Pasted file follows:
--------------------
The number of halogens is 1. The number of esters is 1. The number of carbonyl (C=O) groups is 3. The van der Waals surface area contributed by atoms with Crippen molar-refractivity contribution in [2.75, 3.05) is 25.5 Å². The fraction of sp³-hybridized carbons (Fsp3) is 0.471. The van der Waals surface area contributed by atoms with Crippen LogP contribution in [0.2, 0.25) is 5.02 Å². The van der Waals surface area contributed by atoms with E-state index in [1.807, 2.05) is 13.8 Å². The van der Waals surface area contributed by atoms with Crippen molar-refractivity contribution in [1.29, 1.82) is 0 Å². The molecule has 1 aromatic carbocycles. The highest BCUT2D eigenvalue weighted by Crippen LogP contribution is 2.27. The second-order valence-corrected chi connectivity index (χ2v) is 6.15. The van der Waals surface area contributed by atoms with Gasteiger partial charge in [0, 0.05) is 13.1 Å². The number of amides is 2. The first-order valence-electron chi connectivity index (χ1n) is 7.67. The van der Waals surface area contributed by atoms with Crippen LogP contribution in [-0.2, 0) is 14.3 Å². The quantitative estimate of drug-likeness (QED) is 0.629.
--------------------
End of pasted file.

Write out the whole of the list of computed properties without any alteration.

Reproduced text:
The number of halogens is 1. The number of esters is 1. The number of carbonyl (C=O) groups is 3. The van der Waals surface area contributed by atoms with Crippen molar-refractivity contribution in [2.75, 3.05) is 25.5 Å². The fraction of sp³-hybridized carbons (Fsp3) is 0.471. The van der Waals surface area contributed by atoms with Crippen LogP contribution in [0.2, 0.25) is 5.02 Å². The van der Waals surface area contributed by atoms with E-state index in [1.807, 2.05) is 13.8 Å². The van der Waals surface area contributed by atoms with Crippen molar-refractivity contribution in [1.29, 1.82) is 0 Å². The molecule has 1 aromatic carbocycles. The highest BCUT2D eigenvalue weighted by Crippen LogP contribution is 2.27. The second-order valence-corrected chi connectivity index (χ2v) is 6.15. The van der Waals surface area contributed by atoms with Gasteiger partial charge in [0, 0.05) is 13.1 Å². The number of amides is 2. The first-order valence-electron chi connectivity index (χ1n) is 7.67. The van der Waals surface area contributed by atoms with Crippen LogP contribution in [-0.2, 0) is 14.3 Å². The quantitative estimate of drug-likeness (QED) is 0.629.